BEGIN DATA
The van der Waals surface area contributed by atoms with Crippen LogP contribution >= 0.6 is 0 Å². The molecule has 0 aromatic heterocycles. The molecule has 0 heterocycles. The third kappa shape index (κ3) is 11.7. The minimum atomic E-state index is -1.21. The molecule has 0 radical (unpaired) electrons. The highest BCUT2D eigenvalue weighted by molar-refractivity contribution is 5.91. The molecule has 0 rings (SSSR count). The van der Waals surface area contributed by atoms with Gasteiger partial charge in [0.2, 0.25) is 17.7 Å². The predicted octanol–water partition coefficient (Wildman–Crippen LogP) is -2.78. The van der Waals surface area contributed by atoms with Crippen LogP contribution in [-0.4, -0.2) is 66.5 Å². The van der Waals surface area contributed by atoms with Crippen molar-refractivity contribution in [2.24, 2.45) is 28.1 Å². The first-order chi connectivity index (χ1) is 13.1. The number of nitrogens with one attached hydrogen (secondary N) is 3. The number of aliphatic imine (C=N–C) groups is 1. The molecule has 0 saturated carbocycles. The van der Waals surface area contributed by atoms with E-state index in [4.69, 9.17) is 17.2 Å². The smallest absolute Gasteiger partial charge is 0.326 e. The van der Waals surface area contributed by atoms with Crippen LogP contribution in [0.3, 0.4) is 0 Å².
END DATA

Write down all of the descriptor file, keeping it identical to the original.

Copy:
The van der Waals surface area contributed by atoms with Crippen LogP contribution >= 0.6 is 0 Å². The molecule has 0 aromatic heterocycles. The molecule has 0 heterocycles. The third kappa shape index (κ3) is 11.7. The minimum atomic E-state index is -1.21. The molecule has 0 radical (unpaired) electrons. The highest BCUT2D eigenvalue weighted by molar-refractivity contribution is 5.91. The molecule has 0 rings (SSSR count). The van der Waals surface area contributed by atoms with Gasteiger partial charge in [0.2, 0.25) is 17.7 Å². The predicted octanol–water partition coefficient (Wildman–Crippen LogP) is -2.78. The van der Waals surface area contributed by atoms with Crippen LogP contribution in [-0.4, -0.2) is 66.5 Å². The van der Waals surface area contributed by atoms with Crippen molar-refractivity contribution in [2.24, 2.45) is 28.1 Å². The first-order chi connectivity index (χ1) is 13.1. The number of nitrogens with one attached hydrogen (secondary N) is 3. The number of aliphatic imine (C=N–C) groups is 1. The molecule has 0 saturated carbocycles. The van der Waals surface area contributed by atoms with E-state index in [4.69, 9.17) is 17.2 Å². The smallest absolute Gasteiger partial charge is 0.326 e. The van der Waals surface area contributed by atoms with Crippen LogP contribution in [0.3, 0.4) is 0 Å².